Monday, May 20, 2013

November 26, 1978, Washington Post, The Lure Of Our Many Cults, by Henry Allen,

November 26, 1978, Washington Post, The Lure Of Our Many Cults, by Henry Allen,

Our Rational Age Fails To Understand How Many Yearn for the Absolute In an Uncertain Era

IN AN AGE in which everything was permitted; yet little seemed real, the Rev. Jim Jones promised a refuge.

At his Peoples Temples in California and in the jungles of Guyana, little enough was permitted —disciples surrendered property, privacy, logic freedoms. And in a blaze of certainty lit by Jones' charisma, deceits and power lust, they found the final reality —death.

"They were smiling . . . they were genuinely happy," said Mark Lane, a lawyer for the cult who fled into the Jungle just before the mass suicide began with the pouring of cyanide into babies' mouths.

Literate, adult Americans, supposedly immunized against such madness by 20th century education and science — these children of the Enlightenment — watched their own, children, their spouses and friends die in foaming convulsions, then waited — even happily — to fall dead in their turns. Only they could understand whatever message they tried to send with their deaths, so it died with thein. But they were already long past appreciating savage paradox.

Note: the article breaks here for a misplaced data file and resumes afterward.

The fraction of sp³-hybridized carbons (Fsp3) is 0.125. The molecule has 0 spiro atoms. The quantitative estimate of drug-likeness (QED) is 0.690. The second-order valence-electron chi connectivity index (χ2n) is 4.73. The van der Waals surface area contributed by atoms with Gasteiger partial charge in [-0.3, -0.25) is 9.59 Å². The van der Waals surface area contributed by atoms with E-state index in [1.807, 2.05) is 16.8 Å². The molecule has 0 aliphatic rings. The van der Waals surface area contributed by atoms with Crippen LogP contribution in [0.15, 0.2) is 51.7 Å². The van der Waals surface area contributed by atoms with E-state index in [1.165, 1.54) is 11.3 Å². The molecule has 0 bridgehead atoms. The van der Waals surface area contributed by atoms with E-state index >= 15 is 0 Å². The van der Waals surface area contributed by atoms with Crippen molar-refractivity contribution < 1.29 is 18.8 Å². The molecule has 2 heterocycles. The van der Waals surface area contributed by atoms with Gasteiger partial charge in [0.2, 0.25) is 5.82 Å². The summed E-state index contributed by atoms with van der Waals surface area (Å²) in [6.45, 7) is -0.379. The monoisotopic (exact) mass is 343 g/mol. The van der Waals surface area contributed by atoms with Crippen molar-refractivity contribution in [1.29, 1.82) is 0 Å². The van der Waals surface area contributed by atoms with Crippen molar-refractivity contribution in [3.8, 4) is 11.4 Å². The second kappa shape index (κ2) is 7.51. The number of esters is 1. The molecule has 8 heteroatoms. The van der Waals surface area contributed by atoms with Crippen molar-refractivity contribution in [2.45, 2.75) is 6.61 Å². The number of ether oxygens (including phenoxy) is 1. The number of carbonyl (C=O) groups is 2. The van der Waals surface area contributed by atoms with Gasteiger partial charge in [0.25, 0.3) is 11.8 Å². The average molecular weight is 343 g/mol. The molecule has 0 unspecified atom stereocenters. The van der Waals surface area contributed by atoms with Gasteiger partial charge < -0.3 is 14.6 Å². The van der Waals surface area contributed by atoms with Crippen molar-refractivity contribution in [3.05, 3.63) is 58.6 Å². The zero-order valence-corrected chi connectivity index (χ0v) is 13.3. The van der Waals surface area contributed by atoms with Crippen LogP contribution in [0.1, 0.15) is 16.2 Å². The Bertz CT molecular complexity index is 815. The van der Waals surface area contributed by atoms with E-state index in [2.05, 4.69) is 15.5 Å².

Genuinely happy. If Lane is right, here lies the real terror for the rest of us.

All week, in the aftermath, historians groped for precedents, psychiatrists for motivations, community leaders for courses of action. How could this have happened? Could it happen again?"'

Except for the smugness of hindsights offered by foes of the mind-control cults that have emerged in the last decade, there are no simple answers. Instead, a variety of explanations rises out of fact' and , theory. None suffices in itself. But taken together, they begin to show how the madness of one man could converge with the spirit of an age in upheaval to weave doomed nexus out of strands ranging from the most ancient of human instincts and customs to the physiology of.the mammalian brain

The comfort, here, is cold indeed. For all that it was bizarre beyond thinking„ we don't need a Jim Jones to invoke the supernatural to explain the immolation in Guyana. It was a human--- frighteningly human— experience.

It has happened before. Scientists and historians rushed to sweep the carnage onto the corner of anomaly, but suicides--even mass suicides — for gods and principles, right and wrong, have occurred in various contexts throughout history.

On April 15, A.D. 73 nearly 1,000 Jewish defenders of the fortress Masada killed themselves rather than be taken prisoner by the besieging Romans. According to Gibbon, the 4th and 5th centuries Viere merited by the willful martyrdoms of the Donatists, who in seeking heaven "frequently stopped travelers on the public highways and obliged them to inflict the stroke of martyrdom by promise of a reward, if they consented— and by the threat of instant death, i they refused to grant so very singular a favor,"